Three Illinois state employees on Monday sought to join Gov. Bruce Rauner's lawsuit against labor unions, a legal maneuver aimed at trying to end mandatory union dues for nonmembers across the U.S., not just in Illinois.
All three workers' jobs are covered by collective bargaining agreements, but the employees opted not to join their union. In a motion filed in U.S. District Court in Chicago, they say the requirement they pay so-called "fair share" dues, which range from about $19 to $60 per month, violates their First Amendment right of free speech because they disagree with union policies.
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"The First Amendment guarantees everyone the right to choose whose speech they support and what groups they associate with," said Jacob Huebert, an attorney for the employees. "State workers shouldn't have to sacrifice that right just to keep their jobs."
But in a separate case, a federal judge for the Southern District of Illinois ruled a lawsuit unions filed over Rauner's order ending the dues should be heard in state court, not federal court. U.S. District Court Judge Staci Yandle's ruling was seen as a victory for organized labor as they battle with Rauner and his supporters over where the matter should be decided — a question that could have an impact on unions nationwide.
Rauner issued an executive order last month ending the dues, which nonmembers are required to pay to cover the cost of non-political union activities that benefit all employees, such as collective bargaining. The order effectively keeps about $3.75 million each year from the unions' bank accounts.
The new Republican governor also sued more than two dozen public-employee unions, asking a federal judge in the Northern District of Illinois to declare the dues unconstitutional.
Labor unions and Democratic Attorney General Lisa Madigan are asking the judge to dismiss the case. They argue the lawsuit doesn't belong in federal court, in part because Rauner's own First Amendment rights aren't being violated. They also say Rauner's actions violate state law, and filed a lawsuit of their own against the governor in state court in St. Clair County — the venue they say is most appropriate to settle the matter.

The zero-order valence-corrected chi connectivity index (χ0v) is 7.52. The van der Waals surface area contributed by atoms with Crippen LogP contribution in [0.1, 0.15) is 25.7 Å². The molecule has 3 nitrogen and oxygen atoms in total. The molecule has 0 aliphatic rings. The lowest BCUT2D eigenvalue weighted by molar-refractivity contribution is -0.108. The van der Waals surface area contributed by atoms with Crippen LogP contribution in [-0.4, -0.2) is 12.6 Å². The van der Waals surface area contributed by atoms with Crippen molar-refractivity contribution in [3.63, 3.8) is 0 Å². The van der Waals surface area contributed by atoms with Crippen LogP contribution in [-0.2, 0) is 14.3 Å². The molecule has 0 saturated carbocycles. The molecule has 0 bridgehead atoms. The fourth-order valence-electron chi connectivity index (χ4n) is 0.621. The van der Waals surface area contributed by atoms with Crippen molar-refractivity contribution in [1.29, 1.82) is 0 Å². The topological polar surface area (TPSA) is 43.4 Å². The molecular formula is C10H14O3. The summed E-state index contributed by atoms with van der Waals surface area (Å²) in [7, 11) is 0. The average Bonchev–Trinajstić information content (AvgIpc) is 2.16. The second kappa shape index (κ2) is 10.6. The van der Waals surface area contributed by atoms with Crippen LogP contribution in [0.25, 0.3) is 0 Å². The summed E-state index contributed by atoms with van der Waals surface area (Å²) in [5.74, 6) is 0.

Rauner then filed in federal court in Illinois' Southern District, where St. Clair County is located, to have the case moved to federal court. But Yandle rejected the request Monday, saying the lawsuit only raises questions of state law.
Rauner wants the issue in federal court because he wants the U.S. Supreme Court to ultimately declare the dues unconstitutional, ending them throughout the country. Labor unions want the matter in state court because they don't want to risk a ruling with national impact.
The three workers' motion to intervene in Rauner's case is an attempt to keep the case in federal court. They argue their First Amendment rights are directly affected, even if Rauner's are not.
The workers are represented by lawyers from the National Right to Work Legal Defense Foundation, which has been involved in similar legal battles in other states, and the Liberty Justice Center, a public-interest law firm started by the conservative Illinois Policy Institute.
The plaintiffs are Mark Janus, who works for the Department of Healthcare and Family Services; Bryan Trigg, a land acquisition engineer with the Department of Transportation and Marie Quigley, an executive with the Department of Public Health. Janus and Quigley are from Sangamon County, while Trigg lives in Edgar County, according to the court document.
In court filings, the employees say they believe the labor unions have made Illinois' financial situation worse. They also say they don't agree with their unions' political positions and certain policies, such as preferences giving to employees based on tenure rather than performance.
Michael Carrigan, president of the Illinois AFL-CIO, called the organizations representing the employees in court "anti-worker" and said he wasn't surprised to see them supporting Rauner's efforts.
"We are opposed to workers having a free ride where the union is required to represent them without reimbursement for representation expenses that are non-political in nature," Carrigan said.
Rauner Spokesman Lance Trover called the employees' motion "encouraging," even as unions "are clearly attempting to avoid allowing the federal courts to decide this issue."